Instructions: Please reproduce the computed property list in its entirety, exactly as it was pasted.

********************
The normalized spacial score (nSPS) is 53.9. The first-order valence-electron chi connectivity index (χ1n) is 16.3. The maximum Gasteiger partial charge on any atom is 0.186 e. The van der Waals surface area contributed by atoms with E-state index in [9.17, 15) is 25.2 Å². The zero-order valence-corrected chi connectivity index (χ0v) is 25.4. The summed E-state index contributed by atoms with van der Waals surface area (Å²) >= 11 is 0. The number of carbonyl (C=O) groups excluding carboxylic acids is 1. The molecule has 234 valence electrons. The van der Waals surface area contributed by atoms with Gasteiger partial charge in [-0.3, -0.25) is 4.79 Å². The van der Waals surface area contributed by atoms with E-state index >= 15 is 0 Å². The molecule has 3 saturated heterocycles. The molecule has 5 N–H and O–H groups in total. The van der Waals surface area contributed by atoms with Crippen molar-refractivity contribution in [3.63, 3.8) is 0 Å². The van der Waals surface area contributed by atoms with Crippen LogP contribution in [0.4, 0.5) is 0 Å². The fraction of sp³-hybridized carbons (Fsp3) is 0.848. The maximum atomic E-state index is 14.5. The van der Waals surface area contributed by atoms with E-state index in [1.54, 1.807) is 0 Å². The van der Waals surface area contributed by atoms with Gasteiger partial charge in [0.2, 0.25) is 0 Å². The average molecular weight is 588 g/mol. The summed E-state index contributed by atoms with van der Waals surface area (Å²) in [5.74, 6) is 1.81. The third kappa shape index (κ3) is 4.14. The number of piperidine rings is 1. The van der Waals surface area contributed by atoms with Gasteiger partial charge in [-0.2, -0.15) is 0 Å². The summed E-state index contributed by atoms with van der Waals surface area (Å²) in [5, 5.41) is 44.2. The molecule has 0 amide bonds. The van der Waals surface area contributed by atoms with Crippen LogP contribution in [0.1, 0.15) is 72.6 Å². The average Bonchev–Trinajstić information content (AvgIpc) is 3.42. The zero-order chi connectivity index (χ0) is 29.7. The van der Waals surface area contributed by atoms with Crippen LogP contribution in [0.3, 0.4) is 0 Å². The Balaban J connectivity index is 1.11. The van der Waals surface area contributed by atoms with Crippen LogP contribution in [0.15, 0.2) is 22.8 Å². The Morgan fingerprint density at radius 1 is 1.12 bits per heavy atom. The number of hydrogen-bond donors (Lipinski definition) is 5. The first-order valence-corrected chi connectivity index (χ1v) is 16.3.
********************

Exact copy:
The normalized spacial score (nSPS) is 53.9. The first-order valence-electron chi connectivity index (χ1n) is 16.3. The maximum Gasteiger partial charge on any atom is 0.186 e. The van der Waals surface area contributed by atoms with E-state index in [9.17, 15) is 25.2 Å². The zero-order valence-corrected chi connectivity index (χ0v) is 25.4. The summed E-state index contributed by atoms with van der Waals surface area (Å²) >= 11 is 0. The number of carbonyl (C=O) groups excluding carboxylic acids is 1. The molecule has 234 valence electrons. The van der Waals surface area contributed by atoms with Gasteiger partial charge in [-0.3, -0.25) is 4.79 Å². The van der Waals surface area contributed by atoms with E-state index >= 15 is 0 Å². The molecule has 3 saturated heterocycles. The molecule has 5 N–H and O–H groups in total. The van der Waals surface area contributed by atoms with Crippen molar-refractivity contribution in [3.63, 3.8) is 0 Å². The van der Waals surface area contributed by atoms with Crippen LogP contribution in [0.4, 0.5) is 0 Å². The fraction of sp³-hybridized carbons (Fsp3) is 0.848. The maximum atomic E-state index is 14.5. The van der Waals surface area contributed by atoms with E-state index in [1.54, 1.807) is 0 Å². The van der Waals surface area contributed by atoms with Gasteiger partial charge in [0.2, 0.25) is 0 Å². The average molecular weight is 588 g/mol. The summed E-state index contributed by atoms with van der Waals surface area (Å²) in [5.74, 6) is 1.81. The third kappa shape index (κ3) is 4.14. The number of piperidine rings is 1. The van der Waals surface area contributed by atoms with Gasteiger partial charge in [-0.2, -0.15) is 0 Å². The summed E-state index contributed by atoms with van der Waals surface area (Å²) in [5, 5.41) is 44.2. The molecule has 0 amide bonds. The van der Waals surface area contributed by atoms with Crippen LogP contribution in [0.1, 0.15) is 72.6 Å². The average Bonchev–Trinajstić information content (AvgIpc) is 3.42. The zero-order chi connectivity index (χ0) is 29.7. The van der Waals surface area contributed by atoms with Crippen LogP contribution in [0.3, 0.4) is 0 Å². The Balaban J connectivity index is 1.11. The van der Waals surface area contributed by atoms with Crippen LogP contribution in [0.15, 0.2) is 22.8 Å². The Morgan fingerprint density at radius 1 is 1.12 bits per heavy atom. The number of hydrogen-bond donors (Lipinski definition) is 5. The first-order valence-corrected chi connectivity index (χ1v) is 16.3.